Ambulatory arterial stiffness index (AASI), a measure based on the relative behavior of 24-hour systolic and diastolic blood pressure ( BP), has been suggested as a marker of arterial stiffness and a predictor of cardiovascular mortality. However, a narrow range of diastolic BP values over the 24 hours tends to flatten the regression slope and to artificially increase AASI. We explored the possible influence of different ranges of 24-hour diastolic BP fluctuations, such as those related to nocturnal BP fall, on AASI, and on its relationship with target organ damage. In 515 untreated hypertensive patients, AASI was directly related to age ( r = 0.30) and 24-hour systolic BP ( r = 0.20), whereas it was inversely related with nocturnal systolic and diastolic BP reduction ( r = - 0.28 and - 0.46, respectively; all P < 0.001). A direct relationship was found between AASI and left ventricular mass index ( r = 0.17; P < 0.001), but this relation was no longer significant after adjustment for age, sex, body mass index, daytime systolic BP, and day - night systolic BP reduction ( all P < 0.05). AASI was directly related to carotid - femoral pulse wave velocity, an intrinsic measure of aortic stiffness ( r = 0.28; P < 0.001), but no independent relation was found in a multiple linear regression. Our conclusions are as follows: ( 1) AASI is strongly dependent on the degree of nocturnal BP fall in hypertensive patients; ( 2) there is no significant relation between AASI and left ventricular mass after proper adjustment for confounders; and ( 3) the relation between AASI and a widely accepted measure of aortic stiffness, such as pulse wave velocity, is weak and importantly affected by other factors.

Ambulatory arterial stiffness index is not a specific marker of reduced arterial compliance.

SCHILLACI, Giuseppe;PIRRO, Matteo;PUCCI, GIACOMO;MANNARINO, MASSIMO RAFFAELE;MANNARINO, Elmo
2007-01-01

Abstract

Ambulatory arterial stiffness index (AASI), a measure based on the relative behavior of 24-hour systolic and diastolic blood pressure ( BP), has been suggested as a marker of arterial stiffness and a predictor of cardiovascular mortality. However, a narrow range of diastolic BP values over the 24 hours tends to flatten the regression slope and to artificially increase AASI. We explored the possible influence of different ranges of 24-hour diastolic BP fluctuations, such as those related to nocturnal BP fall, on AASI, and on its relationship with target organ damage. In 515 untreated hypertensive patients, AASI was directly related to age ( r = 0.30) and 24-hour systolic BP ( r = 0.20), whereas it was inversely related with nocturnal systolic and diastolic BP reduction ( r = - 0.28 and - 0.46, respectively; all P < 0.001). A direct relationship was found between AASI and left ventricular mass index ( r = 0.17; P < 0.001), but this relation was no longer significant after adjustment for age, sex, body mass index, daytime systolic BP, and day - night systolic BP reduction ( all P < 0.05). AASI was directly related to carotid - femoral pulse wave velocity, an intrinsic measure of aortic stiffness ( r = 0.28; P < 0.001), but no independent relation was found in a multiple linear regression. Our conclusions are as follows: ( 1) AASI is strongly dependent on the degree of nocturnal BP fall in hypertensive patients; ( 2) there is no significant relation between AASI and left ventricular mass after proper adjustment for confounders; and ( 3) the relation between AASI and a widely accepted measure of aortic stiffness, such as pulse wave velocity, is weak and importantly affected by other factors.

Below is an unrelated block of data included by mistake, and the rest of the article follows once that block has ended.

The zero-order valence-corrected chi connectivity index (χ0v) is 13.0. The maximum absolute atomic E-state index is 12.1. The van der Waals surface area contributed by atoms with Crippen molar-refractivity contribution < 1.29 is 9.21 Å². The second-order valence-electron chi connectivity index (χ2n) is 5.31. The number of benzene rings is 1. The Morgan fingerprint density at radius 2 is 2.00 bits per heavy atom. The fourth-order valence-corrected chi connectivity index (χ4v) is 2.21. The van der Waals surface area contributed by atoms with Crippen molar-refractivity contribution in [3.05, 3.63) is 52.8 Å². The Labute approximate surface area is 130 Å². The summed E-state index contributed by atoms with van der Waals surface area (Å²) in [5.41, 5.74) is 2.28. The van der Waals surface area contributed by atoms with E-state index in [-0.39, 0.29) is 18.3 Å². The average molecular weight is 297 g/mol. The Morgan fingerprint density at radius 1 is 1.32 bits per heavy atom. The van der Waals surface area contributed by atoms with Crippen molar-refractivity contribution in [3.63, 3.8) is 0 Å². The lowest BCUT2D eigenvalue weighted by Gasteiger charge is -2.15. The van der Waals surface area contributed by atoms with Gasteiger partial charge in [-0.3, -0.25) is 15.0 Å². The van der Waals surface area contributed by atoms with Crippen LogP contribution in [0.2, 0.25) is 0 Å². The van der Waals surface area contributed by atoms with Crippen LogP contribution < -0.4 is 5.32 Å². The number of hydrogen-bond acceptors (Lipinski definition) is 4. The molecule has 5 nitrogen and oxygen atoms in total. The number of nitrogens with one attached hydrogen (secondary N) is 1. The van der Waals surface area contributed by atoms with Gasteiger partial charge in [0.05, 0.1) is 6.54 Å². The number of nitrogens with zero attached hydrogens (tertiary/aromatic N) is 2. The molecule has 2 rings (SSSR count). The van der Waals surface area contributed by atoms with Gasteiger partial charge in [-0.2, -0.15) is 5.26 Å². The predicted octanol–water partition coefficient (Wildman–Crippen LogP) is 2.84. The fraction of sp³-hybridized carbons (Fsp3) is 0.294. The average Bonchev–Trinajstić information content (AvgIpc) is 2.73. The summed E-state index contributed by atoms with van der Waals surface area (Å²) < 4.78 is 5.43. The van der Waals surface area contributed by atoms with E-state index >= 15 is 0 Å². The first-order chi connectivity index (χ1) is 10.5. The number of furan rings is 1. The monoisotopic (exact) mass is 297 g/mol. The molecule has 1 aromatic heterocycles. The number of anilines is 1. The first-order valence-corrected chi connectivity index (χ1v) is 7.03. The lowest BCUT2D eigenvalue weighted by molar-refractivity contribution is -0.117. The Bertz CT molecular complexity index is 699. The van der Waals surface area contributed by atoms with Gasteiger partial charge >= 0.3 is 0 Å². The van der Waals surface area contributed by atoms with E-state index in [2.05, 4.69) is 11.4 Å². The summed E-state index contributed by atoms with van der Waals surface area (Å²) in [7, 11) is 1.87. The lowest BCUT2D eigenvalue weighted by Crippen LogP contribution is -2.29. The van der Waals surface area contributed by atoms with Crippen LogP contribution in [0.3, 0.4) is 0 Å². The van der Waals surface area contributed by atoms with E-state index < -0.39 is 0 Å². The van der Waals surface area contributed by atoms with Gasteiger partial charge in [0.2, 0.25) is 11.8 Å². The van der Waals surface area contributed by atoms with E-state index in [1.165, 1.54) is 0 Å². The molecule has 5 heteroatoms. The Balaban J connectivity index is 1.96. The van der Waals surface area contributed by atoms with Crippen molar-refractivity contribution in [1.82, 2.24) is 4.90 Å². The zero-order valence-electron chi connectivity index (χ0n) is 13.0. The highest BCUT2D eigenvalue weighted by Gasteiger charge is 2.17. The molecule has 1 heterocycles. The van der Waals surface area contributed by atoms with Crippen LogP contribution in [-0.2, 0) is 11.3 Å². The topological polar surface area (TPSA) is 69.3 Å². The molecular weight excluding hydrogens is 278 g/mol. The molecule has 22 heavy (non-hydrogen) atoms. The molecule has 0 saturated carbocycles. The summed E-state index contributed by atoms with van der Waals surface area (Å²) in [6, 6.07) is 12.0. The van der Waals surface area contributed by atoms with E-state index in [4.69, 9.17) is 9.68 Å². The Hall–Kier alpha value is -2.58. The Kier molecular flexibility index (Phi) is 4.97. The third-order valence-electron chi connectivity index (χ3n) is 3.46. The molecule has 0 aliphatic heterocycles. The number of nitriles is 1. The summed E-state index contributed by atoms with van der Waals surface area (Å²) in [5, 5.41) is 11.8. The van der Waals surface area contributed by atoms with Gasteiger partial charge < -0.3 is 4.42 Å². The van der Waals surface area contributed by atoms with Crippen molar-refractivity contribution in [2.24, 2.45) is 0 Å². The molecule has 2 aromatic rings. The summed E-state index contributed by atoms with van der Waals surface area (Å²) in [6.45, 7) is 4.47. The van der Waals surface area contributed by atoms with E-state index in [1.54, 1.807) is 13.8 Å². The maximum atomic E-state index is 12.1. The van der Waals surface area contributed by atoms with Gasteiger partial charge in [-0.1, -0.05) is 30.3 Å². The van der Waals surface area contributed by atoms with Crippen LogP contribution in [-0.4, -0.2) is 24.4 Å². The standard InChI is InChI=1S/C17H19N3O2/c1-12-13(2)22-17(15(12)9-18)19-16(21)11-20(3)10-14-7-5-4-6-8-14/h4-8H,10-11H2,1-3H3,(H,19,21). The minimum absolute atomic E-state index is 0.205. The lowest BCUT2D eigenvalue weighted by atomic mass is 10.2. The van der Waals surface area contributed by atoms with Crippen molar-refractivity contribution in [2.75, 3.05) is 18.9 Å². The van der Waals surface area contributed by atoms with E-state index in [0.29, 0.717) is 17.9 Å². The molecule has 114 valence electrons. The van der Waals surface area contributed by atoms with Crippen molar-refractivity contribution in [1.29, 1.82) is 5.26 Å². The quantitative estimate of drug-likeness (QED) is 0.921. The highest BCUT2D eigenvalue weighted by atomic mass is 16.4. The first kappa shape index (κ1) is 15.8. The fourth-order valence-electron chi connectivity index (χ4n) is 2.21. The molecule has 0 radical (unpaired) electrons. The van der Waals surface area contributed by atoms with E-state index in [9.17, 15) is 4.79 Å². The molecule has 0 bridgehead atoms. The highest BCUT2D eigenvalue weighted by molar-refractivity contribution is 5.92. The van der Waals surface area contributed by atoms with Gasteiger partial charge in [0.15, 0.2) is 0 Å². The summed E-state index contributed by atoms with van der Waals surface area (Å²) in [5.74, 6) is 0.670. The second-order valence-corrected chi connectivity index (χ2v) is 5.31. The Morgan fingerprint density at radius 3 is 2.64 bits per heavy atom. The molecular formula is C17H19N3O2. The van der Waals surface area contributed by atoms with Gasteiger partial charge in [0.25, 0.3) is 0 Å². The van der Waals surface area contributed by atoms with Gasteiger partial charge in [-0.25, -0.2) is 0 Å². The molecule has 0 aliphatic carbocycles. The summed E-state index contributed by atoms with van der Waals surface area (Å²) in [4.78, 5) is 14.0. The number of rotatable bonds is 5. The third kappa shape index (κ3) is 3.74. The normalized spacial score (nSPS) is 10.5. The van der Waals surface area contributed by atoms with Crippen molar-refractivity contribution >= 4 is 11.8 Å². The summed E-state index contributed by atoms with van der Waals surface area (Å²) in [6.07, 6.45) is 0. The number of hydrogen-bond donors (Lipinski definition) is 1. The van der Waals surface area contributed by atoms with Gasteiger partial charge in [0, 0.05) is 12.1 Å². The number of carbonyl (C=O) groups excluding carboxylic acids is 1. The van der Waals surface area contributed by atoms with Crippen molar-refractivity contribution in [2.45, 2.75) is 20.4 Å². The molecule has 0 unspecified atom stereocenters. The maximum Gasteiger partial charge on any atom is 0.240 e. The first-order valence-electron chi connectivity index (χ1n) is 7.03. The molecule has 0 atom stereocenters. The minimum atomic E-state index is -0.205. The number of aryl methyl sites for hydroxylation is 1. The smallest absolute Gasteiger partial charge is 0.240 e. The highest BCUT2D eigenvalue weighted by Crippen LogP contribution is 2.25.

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Utilizza questo identificativo per citare o creare un link a questo documento: https://hdl.handle.net/11391/152497
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